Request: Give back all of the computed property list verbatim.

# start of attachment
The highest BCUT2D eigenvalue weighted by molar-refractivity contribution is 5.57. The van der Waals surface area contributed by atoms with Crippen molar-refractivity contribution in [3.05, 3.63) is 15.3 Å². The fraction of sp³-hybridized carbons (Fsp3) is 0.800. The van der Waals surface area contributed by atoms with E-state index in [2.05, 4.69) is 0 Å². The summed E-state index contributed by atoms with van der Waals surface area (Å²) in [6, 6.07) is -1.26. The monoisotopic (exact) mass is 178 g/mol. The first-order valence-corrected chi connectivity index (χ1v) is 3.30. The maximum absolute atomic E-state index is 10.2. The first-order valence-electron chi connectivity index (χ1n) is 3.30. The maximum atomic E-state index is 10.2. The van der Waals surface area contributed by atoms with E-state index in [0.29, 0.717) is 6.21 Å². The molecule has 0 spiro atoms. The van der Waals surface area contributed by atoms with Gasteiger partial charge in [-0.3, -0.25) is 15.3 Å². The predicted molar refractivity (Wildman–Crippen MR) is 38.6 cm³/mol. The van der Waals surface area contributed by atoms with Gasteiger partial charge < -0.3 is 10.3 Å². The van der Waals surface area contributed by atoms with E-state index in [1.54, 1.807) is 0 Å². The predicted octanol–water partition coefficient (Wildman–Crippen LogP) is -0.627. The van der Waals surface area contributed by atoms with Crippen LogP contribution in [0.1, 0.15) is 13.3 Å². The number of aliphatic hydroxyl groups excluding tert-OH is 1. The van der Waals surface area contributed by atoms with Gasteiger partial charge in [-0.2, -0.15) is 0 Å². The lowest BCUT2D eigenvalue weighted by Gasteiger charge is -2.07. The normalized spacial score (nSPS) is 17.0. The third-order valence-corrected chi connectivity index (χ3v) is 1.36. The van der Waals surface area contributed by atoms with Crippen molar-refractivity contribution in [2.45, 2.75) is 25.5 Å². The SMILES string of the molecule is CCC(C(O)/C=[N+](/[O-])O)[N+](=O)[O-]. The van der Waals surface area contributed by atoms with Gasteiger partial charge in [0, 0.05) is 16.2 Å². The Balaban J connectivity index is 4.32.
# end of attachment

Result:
The highest BCUT2D eigenvalue weighted by molar-refractivity contribution is 5.57. The van der Waals surface area contributed by atoms with Crippen molar-refractivity contribution in [3.05, 3.63) is 15.3 Å². The fraction of sp³-hybridized carbons (Fsp3) is 0.800. The van der Waals surface area contributed by atoms with E-state index in [2.05, 4.69) is 0 Å². The summed E-state index contributed by atoms with van der Waals surface area (Å²) in [6, 6.07) is -1.26. The monoisotopic (exact) mass is 178 g/mol. The first-order valence-corrected chi connectivity index (χ1v) is 3.30. The maximum absolute atomic E-state index is 10.2. The first-order valence-electron chi connectivity index (χ1n) is 3.30. The maximum atomic E-state index is 10.2. The van der Waals surface area contributed by atoms with E-state index in [0.29, 0.717) is 6.21 Å². The molecule has 0 spiro atoms. The van der Waals surface area contributed by atoms with Gasteiger partial charge in [-0.3, -0.25) is 15.3 Å². The predicted molar refractivity (Wildman–Crippen MR) is 38.6 cm³/mol. The van der Waals surface area contributed by atoms with Gasteiger partial charge < -0.3 is 10.3 Å². The van der Waals surface area contributed by atoms with E-state index in [1.54, 1.807) is 0 Å². The predicted octanol–water partition coefficient (Wildman–Crippen LogP) is -0.627. The van der Waals surface area contributed by atoms with Crippen LogP contribution in [0.1, 0.15) is 13.3 Å². The number of aliphatic hydroxyl groups excluding tert-OH is 1. The van der Waals surface area contributed by atoms with Gasteiger partial charge in [-0.2, -0.15) is 0 Å². The lowest BCUT2D eigenvalue weighted by Gasteiger charge is -2.07. The normalized spacial score (nSPS) is 17.0. The third-order valence-corrected chi connectivity index (χ3v) is 1.36. The van der Waals surface area contributed by atoms with Crippen molar-refractivity contribution in [2.45, 2.75) is 25.5 Å². The SMILES string of the molecule is CCC(C(O)/C=[N+](/[O-])O)[N+](=O)[O-]. The van der Waals surface area contributed by atoms with Gasteiger partial charge in [0, 0.05) is 16.2 Å². The Balaban J connectivity index is 4.32.